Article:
As the contrail from United Air Lines Flight 133 evaporated into the sky over Logan Airport one night last week, a carefree Kevin McHale settled his 6'10", 225-pound body into a first-class seat. The Boston Celtics had just completed their longest home stand of the season, and McHale was plotting a practical joke to get a road trip off on the right note.
When it comes to such jokes, the Celtics are as much a first-division club as they are at playing basketball. They steal writers' garment bags and page celebrities in airports. (Forward Cedric Maxwell always pages former NBA great Dolph Schayes, and once, last December in Salt Lake City, Schayes actually showed up.) McHale's favorite ruse is putting paper in the mouths of sleeping teammates. "Try using one of these cocktail napkins," he said. "When just the edge sticks out of a guy's mouth, it looks like he's got fangs. The best part is when he wakes up."
Do not disturb McHale, for waking him up right now would spoil everything. So far this season, he has played the best basketball of his four-year NBA career, and for at least two reasons he couldn't have picked a better time. First, with the fickle Boston Garden fans itching to remind him of the ill feeling generated last spring by the highly publicized negotiations that resulted in McHale's four-year $4-million contract, his excellent play has kept the wolves at bay. "There's this invisible wave of pressure at every home game," says Bob Ryan, a local sportscaster. "He's had to play this way."
Second, when All-NBA Forward Larry Bird suffered sprained ligaments in his right knee last Friday night against the Denver Nuggets, McHale the superb sixth man became McHale the starter and surrogate star. He responded well in Boston's ensuing game in Atlanta, playing 39 minutes, scoring 13 points and getting nine rebounds as the Celtics won 104-87.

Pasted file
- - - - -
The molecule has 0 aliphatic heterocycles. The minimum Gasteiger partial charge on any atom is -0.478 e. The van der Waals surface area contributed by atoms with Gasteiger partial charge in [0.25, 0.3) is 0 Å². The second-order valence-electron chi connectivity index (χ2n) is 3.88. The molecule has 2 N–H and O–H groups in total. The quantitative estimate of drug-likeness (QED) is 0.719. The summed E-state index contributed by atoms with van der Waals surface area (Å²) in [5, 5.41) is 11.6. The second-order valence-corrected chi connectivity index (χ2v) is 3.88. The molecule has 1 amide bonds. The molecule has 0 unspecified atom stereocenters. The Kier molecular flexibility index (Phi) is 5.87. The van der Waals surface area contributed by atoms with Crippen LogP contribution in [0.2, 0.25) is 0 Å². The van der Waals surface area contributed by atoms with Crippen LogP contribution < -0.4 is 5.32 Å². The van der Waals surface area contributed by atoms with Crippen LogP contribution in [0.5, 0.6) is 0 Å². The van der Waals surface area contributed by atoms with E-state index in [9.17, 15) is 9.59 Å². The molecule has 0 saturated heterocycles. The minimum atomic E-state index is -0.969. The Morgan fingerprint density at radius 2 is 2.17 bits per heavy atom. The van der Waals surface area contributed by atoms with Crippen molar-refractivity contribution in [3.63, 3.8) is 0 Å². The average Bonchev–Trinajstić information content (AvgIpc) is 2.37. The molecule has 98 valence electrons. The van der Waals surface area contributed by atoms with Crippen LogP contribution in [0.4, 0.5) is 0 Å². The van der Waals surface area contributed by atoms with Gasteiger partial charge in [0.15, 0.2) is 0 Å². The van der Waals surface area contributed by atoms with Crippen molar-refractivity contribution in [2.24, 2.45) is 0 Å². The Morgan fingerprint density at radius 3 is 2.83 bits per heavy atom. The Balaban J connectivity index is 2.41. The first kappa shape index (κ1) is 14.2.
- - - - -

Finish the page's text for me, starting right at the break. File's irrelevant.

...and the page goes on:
Bird's injury will keep McHale from fulfilling his usual role as supersub, but that's no sweat for McHale. Two seasons ago when Bird fractured a cheekbone, McHale became a regular in his place and the Celtics won 22 of those 26 games as McHale averaged 15.5 points and 8.9 rebounds while maintaining his reputation as one of the league's most formidable shot-blockers. It might be said that McHale is a master of relief, comic and otherwise.
Under low-key Coach K.C. Jones, who replaced the acerbic Bill Fitch on the Boston bench this season, the Celtics have practically joked their way to a 17-6 record through week's end, which put them only 22 percentage points behind first-place Philadelphia in the Atlantic Division. Boston looks nothing like the tense team that lost in a four-game playoff sweep to Milwaukee in last spring's Eastern semifinals. This is K.C. & The Sunshine Band, and McHale is on lead vocals. He's headed for career highs in field-goal percentage (.581 after the win in Atlanta), rebounding (7.9 per game) and scoring (19.2) while playing about 30 minutes a game, essentially the same amount of daylight he averaged last season. McHale is at a loss to explain his improved play. "Maybe it was something I did during the off-season," he says. "But I doubt golfing helps your field-goal percentage. I just have that feeling that every shot I take is going in."